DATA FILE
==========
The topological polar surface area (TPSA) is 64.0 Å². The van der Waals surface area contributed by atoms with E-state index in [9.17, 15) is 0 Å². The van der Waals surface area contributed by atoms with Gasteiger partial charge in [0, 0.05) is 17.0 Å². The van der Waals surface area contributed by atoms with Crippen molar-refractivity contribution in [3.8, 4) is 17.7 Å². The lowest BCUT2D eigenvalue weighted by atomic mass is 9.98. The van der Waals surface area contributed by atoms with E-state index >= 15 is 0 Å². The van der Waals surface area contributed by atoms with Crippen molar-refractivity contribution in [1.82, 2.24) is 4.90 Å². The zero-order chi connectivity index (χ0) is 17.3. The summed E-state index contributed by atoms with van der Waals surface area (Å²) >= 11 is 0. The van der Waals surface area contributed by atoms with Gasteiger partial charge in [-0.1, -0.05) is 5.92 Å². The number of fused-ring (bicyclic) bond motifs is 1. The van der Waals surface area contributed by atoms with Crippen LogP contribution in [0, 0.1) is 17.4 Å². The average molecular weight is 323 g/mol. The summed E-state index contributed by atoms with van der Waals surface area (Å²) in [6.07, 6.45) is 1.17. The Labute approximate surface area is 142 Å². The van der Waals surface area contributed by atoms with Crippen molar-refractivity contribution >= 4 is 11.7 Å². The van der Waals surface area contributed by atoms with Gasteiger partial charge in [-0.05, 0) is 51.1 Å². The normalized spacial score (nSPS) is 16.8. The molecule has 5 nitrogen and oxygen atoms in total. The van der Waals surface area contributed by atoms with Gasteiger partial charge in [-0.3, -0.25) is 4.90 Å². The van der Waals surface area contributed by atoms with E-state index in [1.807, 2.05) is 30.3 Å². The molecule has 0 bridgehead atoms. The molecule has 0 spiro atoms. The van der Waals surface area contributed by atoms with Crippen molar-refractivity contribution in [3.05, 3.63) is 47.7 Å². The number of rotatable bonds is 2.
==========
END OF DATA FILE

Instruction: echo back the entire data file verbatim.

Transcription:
The topological polar surface area (TPSA) is 64.0 Å². The van der Waals surface area contributed by atoms with E-state index in [9.17, 15) is 0 Å². The van der Waals surface area contributed by atoms with Gasteiger partial charge in [0, 0.05) is 17.0 Å². The van der Waals surface area contributed by atoms with Crippen molar-refractivity contribution in [3.8, 4) is 17.7 Å². The lowest BCUT2D eigenvalue weighted by atomic mass is 9.98. The van der Waals surface area contributed by atoms with E-state index >= 15 is 0 Å². The van der Waals surface area contributed by atoms with Crippen molar-refractivity contribution in [1.82, 2.24) is 4.90 Å². The zero-order chi connectivity index (χ0) is 17.3. The summed E-state index contributed by atoms with van der Waals surface area (Å²) >= 11 is 0. The van der Waals surface area contributed by atoms with Gasteiger partial charge in [-0.1, -0.05) is 5.92 Å². The number of fused-ring (bicyclic) bond motifs is 1. The van der Waals surface area contributed by atoms with Crippen LogP contribution in [0, 0.1) is 17.4 Å². The average molecular weight is 323 g/mol. The summed E-state index contributed by atoms with van der Waals surface area (Å²) in [6.07, 6.45) is 1.17. The Labute approximate surface area is 142 Å². The van der Waals surface area contributed by atoms with Crippen molar-refractivity contribution >= 4 is 11.7 Å². The van der Waals surface area contributed by atoms with Gasteiger partial charge in [-0.05, 0) is 51.1 Å². The normalized spacial score (nSPS) is 16.8. The molecule has 5 nitrogen and oxygen atoms in total. The van der Waals surface area contributed by atoms with Gasteiger partial charge in [-0.3, -0.25) is 4.90 Å². The van der Waals surface area contributed by atoms with E-state index in [1.807, 2.05) is 30.3 Å². The molecule has 0 bridgehead atoms. The molecule has 0 spiro atoms. The van der Waals surface area contributed by atoms with Crippen molar-refractivity contribution in [3.05, 3.63) is 47.7 Å². The number of rotatable bonds is 2.